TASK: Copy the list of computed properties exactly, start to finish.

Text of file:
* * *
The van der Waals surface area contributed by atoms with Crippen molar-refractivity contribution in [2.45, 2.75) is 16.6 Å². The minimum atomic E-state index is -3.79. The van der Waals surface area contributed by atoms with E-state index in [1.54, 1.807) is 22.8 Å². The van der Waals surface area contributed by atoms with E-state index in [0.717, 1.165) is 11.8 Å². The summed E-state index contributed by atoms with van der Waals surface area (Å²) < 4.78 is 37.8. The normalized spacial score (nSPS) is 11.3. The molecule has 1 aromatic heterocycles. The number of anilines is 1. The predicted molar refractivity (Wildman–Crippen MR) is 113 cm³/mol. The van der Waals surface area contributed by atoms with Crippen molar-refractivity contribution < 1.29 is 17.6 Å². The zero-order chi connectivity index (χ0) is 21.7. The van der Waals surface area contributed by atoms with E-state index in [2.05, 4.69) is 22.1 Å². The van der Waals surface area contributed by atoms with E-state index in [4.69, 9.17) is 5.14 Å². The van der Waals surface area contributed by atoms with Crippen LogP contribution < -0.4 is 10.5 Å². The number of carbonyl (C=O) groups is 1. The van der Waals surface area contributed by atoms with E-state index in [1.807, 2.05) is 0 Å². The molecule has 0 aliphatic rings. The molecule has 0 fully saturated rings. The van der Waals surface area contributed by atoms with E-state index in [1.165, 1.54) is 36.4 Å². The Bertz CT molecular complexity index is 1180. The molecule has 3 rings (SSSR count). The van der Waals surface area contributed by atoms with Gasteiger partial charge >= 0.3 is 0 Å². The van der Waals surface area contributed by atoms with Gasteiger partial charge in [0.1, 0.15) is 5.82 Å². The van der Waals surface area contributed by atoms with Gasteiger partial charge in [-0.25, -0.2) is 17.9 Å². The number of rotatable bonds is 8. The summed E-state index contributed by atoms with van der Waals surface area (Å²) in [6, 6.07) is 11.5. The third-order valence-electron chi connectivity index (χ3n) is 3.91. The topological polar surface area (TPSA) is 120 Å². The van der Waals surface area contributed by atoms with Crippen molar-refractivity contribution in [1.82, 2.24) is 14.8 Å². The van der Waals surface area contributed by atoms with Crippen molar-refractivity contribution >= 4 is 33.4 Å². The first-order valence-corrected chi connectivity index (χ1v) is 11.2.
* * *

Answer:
The van der Waals surface area contributed by atoms with Crippen molar-refractivity contribution in [2.45, 2.75) is 16.6 Å². The minimum atomic E-state index is -3.79. The van der Waals surface area contributed by atoms with E-state index in [1.54, 1.807) is 22.8 Å². The van der Waals surface area contributed by atoms with E-state index in [0.717, 1.165) is 11.8 Å². The summed E-state index contributed by atoms with van der Waals surface area (Å²) < 4.78 is 37.8. The normalized spacial score (nSPS) is 11.3. The molecule has 1 aromatic heterocycles. The number of anilines is 1. The predicted molar refractivity (Wildman–Crippen MR) is 113 cm³/mol. The van der Waals surface area contributed by atoms with Crippen molar-refractivity contribution < 1.29 is 17.6 Å². The zero-order chi connectivity index (χ0) is 21.7. The van der Waals surface area contributed by atoms with E-state index in [2.05, 4.69) is 22.1 Å². The van der Waals surface area contributed by atoms with E-state index in [4.69, 9.17) is 5.14 Å². The van der Waals surface area contributed by atoms with Crippen LogP contribution < -0.4 is 10.5 Å². The number of carbonyl (C=O) groups is 1. The van der Waals surface area contributed by atoms with E-state index in [1.807, 2.05) is 0 Å². The molecule has 0 aliphatic rings. The molecule has 0 fully saturated rings. The van der Waals surface area contributed by atoms with E-state index in [1.165, 1.54) is 36.4 Å². The Bertz CT molecular complexity index is 1180. The molecule has 3 rings (SSSR count). The van der Waals surface area contributed by atoms with Gasteiger partial charge >= 0.3 is 0 Å². The van der Waals surface area contributed by atoms with Gasteiger partial charge in [0.1, 0.15) is 5.82 Å². The van der Waals surface area contributed by atoms with Gasteiger partial charge in [-0.25, -0.2) is 17.9 Å². The number of rotatable bonds is 8. The summed E-state index contributed by atoms with van der Waals surface area (Å²) in [6, 6.07) is 11.5. The third-order valence-electron chi connectivity index (χ3n) is 3.91. The topological polar surface area (TPSA) is 120 Å². The van der Waals surface area contributed by atoms with Crippen molar-refractivity contribution in [1.82, 2.24) is 14.8 Å². The van der Waals surface area contributed by atoms with Crippen molar-refractivity contribution >= 4 is 33.4 Å². The first-order valence-corrected chi connectivity index (χ1v) is 11.2.